Learning to read is an incredibly important and rewarding task for young learners. One of the foundational skills we can use to support young learners is word building. Starting with a strong foundation of phonics and systematic manipulation of words can set students up for a successful future in literacy. Let’s discuss the importance of word building activities in kindergarten, starting from the very beginning. We will explore how these activities can develop a love of reading, while also providing the necessary skills to become proficient readers.
Word Building Activities
Assuming we have been using phonological awareness activities to deepen the student’s understanding alphabetic knowledge, phonemic awareness and letter/sound knowledge and manipulation, students can start to put the sounds together to create manageable pieces of text. Explicit practice with blending and segmenting will be supported by hands-on letter and word play. Students are provided a limited range of letters/sounds to create, read, write and develop.
Using limited letters, the field of focus is smaller and the students can make dive deep into making skills solid. If a student is given letters 6 letters (a, g, s, b, m, and t), they can create 2, 3 and 4-letter words. Students can practice word chaining, vocabulary through picture matching, phrase building and sentence creation. As letters and words are added to the students known catalog, greater lessons can be created.
The First Step in word Building is Letter Fluency
Students practice identifying letters and letter sounds in isolation. Students can practice independent and simultaneous identifying. Students should be given a stack of cards, in no particular order, with the six letters. As they practice saying the letters, the teachers pops in and out of their space to monitor the identification. This can last for 20 seconds. Once the timer goes off, students will say the letter sounds in the same rotation for 20 seconds.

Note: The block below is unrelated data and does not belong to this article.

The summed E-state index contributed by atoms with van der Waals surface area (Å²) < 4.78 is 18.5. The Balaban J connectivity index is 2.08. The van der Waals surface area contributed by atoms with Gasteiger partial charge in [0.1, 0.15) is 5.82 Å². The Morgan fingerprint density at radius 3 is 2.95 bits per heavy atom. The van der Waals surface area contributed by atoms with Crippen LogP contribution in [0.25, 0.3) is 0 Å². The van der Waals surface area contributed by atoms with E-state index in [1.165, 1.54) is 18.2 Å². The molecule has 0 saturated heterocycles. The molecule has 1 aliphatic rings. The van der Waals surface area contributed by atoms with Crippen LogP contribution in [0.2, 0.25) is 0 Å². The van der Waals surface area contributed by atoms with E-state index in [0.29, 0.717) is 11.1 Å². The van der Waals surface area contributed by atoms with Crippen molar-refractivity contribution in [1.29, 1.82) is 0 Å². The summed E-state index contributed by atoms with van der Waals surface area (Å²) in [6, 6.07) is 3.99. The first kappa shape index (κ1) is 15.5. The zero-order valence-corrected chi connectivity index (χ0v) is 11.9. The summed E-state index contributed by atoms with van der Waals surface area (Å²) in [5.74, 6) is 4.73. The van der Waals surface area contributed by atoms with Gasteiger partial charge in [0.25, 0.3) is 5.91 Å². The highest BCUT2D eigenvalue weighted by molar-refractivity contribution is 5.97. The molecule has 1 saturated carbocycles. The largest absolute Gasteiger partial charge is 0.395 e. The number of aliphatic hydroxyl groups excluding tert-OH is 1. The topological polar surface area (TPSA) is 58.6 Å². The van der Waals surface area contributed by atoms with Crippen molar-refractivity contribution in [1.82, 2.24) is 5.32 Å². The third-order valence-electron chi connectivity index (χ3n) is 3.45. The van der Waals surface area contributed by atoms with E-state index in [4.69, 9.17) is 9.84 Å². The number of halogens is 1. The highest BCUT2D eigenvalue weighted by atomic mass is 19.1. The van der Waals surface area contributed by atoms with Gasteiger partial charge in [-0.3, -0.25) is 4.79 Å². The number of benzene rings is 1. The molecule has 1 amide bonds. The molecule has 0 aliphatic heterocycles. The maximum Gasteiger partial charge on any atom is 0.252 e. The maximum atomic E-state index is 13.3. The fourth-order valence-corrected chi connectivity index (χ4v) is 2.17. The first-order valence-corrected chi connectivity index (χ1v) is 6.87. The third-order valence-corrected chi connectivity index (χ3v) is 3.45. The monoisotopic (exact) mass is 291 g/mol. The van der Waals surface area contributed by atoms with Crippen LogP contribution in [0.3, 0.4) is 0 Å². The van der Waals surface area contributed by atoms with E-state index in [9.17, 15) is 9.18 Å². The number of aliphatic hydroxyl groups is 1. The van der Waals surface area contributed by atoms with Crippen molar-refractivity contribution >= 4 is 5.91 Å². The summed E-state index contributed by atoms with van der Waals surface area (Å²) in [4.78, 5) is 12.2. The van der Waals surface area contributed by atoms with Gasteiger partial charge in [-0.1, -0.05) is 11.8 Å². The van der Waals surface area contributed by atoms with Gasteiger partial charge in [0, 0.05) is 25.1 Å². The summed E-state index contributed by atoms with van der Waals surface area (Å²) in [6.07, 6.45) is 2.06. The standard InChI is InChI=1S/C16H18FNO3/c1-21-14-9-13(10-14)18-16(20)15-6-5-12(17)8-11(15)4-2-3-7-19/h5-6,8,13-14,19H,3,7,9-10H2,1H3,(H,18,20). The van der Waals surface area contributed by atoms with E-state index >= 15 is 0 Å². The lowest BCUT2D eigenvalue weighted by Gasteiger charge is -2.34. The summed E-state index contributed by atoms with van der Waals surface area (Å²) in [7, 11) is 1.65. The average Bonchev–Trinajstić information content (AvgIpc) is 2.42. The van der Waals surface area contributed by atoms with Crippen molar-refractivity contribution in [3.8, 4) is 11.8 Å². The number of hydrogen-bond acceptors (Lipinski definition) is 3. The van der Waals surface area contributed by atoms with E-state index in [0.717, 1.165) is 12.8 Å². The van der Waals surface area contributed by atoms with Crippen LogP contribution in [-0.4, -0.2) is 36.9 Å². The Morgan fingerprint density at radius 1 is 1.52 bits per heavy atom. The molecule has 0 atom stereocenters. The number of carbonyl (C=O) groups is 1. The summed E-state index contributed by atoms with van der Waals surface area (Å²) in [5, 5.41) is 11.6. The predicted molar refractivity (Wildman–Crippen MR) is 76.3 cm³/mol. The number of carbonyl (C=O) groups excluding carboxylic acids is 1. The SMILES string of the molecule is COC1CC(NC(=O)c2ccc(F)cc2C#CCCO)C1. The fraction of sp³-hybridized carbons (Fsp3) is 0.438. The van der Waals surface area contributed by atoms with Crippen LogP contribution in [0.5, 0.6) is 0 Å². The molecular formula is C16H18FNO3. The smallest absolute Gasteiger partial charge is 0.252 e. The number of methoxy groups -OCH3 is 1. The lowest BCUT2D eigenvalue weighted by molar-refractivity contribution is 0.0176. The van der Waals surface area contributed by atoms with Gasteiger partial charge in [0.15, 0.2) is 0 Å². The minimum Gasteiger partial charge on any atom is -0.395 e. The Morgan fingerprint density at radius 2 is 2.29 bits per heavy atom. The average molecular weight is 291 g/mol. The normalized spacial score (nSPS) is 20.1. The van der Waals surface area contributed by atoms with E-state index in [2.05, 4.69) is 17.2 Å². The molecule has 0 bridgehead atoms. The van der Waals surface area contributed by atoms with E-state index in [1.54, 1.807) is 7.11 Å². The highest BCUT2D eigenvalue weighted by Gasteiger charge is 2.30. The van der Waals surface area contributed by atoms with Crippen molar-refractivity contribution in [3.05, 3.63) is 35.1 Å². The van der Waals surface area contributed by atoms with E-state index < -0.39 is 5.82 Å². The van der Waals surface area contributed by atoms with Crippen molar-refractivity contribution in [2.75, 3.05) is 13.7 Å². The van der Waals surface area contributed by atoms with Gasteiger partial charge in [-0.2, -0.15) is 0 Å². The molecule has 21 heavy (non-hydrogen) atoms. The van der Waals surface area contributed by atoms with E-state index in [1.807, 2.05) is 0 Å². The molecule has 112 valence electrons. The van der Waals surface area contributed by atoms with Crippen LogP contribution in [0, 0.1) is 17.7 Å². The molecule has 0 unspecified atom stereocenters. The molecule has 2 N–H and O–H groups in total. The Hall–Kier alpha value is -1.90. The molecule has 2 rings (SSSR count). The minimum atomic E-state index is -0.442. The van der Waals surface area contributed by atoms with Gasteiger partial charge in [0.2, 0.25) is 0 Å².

Word Building Step two-Blending Fluency
Students are given words to blend: ab, am, as, at, ma, abs, bag, bam, bat, gab, gas, mat, sag, Sam, sat, tab, tag, bags, gabs, mast, mats, stab (use at your discretion), stag, tabs, tags. Students can also use successive blending. Self-monitoring is possible with two-sided cards.
Phrase Fluency, the next step in word building
Students are given phrases to practice. Phrases can include: at a bag, at a bat, at a mat, at a tag, at a mast, tag a bat, tag a mat, gabs at a mat, gabs a Sam, bags a mat, tags a mat…
The Final step- Sentence Fluency
Students are given sentences to practice. Sentences can include: A bat gabs at the bag. A bat tags the bag. Sam tags the bag. Sam gabs at the mat. A bat tags Sam. Sam gabs at the mast.
Conclusion: Building Foundations
When we help students understand the smallest units of reading, we are building foundations for great things. We take students from learning skills in isolation to learning skills across content. We throw around the phrase “systematic” and “explicit” instruction like it was confetti, but it’s really true. If we are systematic with our explicit instruction students are rewarded with success. Their love of reading is contagious.